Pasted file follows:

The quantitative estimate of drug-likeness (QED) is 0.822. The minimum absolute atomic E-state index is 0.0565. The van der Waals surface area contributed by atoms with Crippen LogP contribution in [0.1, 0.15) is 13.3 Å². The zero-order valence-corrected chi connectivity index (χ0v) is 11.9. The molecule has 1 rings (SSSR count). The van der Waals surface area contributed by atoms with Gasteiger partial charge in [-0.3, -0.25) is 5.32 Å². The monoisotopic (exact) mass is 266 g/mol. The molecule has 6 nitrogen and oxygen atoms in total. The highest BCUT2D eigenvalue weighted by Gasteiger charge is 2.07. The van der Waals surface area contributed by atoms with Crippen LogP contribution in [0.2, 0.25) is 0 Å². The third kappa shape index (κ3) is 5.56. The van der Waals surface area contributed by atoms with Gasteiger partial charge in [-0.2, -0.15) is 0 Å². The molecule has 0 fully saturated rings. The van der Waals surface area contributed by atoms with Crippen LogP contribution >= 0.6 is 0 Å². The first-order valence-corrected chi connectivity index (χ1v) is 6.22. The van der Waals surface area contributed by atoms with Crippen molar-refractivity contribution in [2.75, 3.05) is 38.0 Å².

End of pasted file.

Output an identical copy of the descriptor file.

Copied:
The quantitative estimate of drug-likeness (QED) is 0.822. The minimum absolute atomic E-state index is 0.0565. The van der Waals surface area contributed by atoms with Crippen LogP contribution in [0.1, 0.15) is 13.3 Å². The zero-order valence-corrected chi connectivity index (χ0v) is 11.9. The molecule has 1 rings (SSSR count). The van der Waals surface area contributed by atoms with Gasteiger partial charge in [-0.3, -0.25) is 5.32 Å². The monoisotopic (exact) mass is 266 g/mol. The molecule has 6 nitrogen and oxygen atoms in total. The highest BCUT2D eigenvalue weighted by Gasteiger charge is 2.07. The van der Waals surface area contributed by atoms with Crippen LogP contribution in [0.2, 0.25) is 0 Å². The third kappa shape index (κ3) is 5.56. The van der Waals surface area contributed by atoms with Gasteiger partial charge in [-0.2, -0.15) is 0 Å². The molecule has 0 fully saturated rings. The van der Waals surface area contributed by atoms with Crippen LogP contribution >= 0.6 is 0 Å². The first-order valence-corrected chi connectivity index (χ1v) is 6.22. The van der Waals surface area contributed by atoms with Crippen molar-refractivity contribution in [2.75, 3.05) is 38.0 Å².